Evolutionism (19TH CENTURY- )

Optimistic theory of history.

Human society is steadily and slowly developing by successive improvements, either by reform and adaptation, or by the NATURAL SELECTION of superior values and institutions.

Also see: THEORY OF EVOLUTION, dialectical materialism, social Darwinism

Source:
Roger Scruton, A Dictionary of Political Thought (London, 1982)

19th-century teleological use

Before its use to describe biological evolution, the term “evolution” was originally used to refer to any orderly sequence of events with the outcome somehow contained at the start.[8] The first five editions of Darwin’s in Origin of Species used the word “evolved”, but the word “evolution” was only used in its sixth edition in 1872.[9] By then, Herbert Spencer had developed the concept theory that organisms strive to evolve due to an internal “driving force” (orthogenesis) in 1862.[8] Edward B. Tylor and Lewis H Morgan brought the term “evolution” to anthropology though they tended toward the older pre-Spencerian definition helping to form the concept of unilineal (social) evolution used during the later part of what Trigger calls the Antiquarianism-Imperial Synthesis period (c1770-c1900).[10] The term evolutionism subsequently came to be used for the now discredited theory that evolution contained a deliberate component, rather than the selection of beneficial traits from random variation by differential survival.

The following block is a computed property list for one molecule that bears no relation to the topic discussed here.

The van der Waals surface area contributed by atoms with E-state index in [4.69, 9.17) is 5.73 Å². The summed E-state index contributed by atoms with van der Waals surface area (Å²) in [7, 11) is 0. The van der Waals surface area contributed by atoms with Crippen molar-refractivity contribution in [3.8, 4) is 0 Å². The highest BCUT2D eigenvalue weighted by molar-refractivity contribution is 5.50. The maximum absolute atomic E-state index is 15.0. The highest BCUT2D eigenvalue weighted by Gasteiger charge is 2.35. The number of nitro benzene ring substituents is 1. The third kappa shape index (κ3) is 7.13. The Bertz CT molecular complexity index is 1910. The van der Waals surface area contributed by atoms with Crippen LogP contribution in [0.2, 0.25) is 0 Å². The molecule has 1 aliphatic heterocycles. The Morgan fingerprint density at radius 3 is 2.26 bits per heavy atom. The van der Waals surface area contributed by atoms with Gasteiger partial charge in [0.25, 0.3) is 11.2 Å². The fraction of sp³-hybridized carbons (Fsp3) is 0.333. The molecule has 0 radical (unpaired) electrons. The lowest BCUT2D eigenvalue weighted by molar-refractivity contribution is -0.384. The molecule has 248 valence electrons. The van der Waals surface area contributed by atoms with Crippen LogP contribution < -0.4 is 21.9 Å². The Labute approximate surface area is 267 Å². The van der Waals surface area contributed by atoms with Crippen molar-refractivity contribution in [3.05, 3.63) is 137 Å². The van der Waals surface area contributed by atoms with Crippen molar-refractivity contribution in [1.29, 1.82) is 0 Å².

Modern use by creationists

The term evolution is widely used, but the term evolutionism is not used in the scientific community to refer to evolutionary biology as it is redundant and anachronistic.[7]

However, the term has been used by creationists in discussing the creation–evolution controversy.[7] For example, the Institute for Creation Research, in order to imply placement of evolution in the category of ‘religions’, including atheism, fascism, humanism and occultism, commonly uses the words evolutionism and evolutionist to describe the consensus of mainstream science and the scientists subscribing to it, thus implying through language that the issue is a matter of religious belief.[4] The BioLogos Foundation, an organization that promotes the idea of theistic evolution, uses the term “evolutionism” to describe “the atheistic worldview that so often accompanies the acceptance of biological evolution in public discourse.” It views this as a subset of scientism

One thought on “Evolutionism (19TH CENTURY- )

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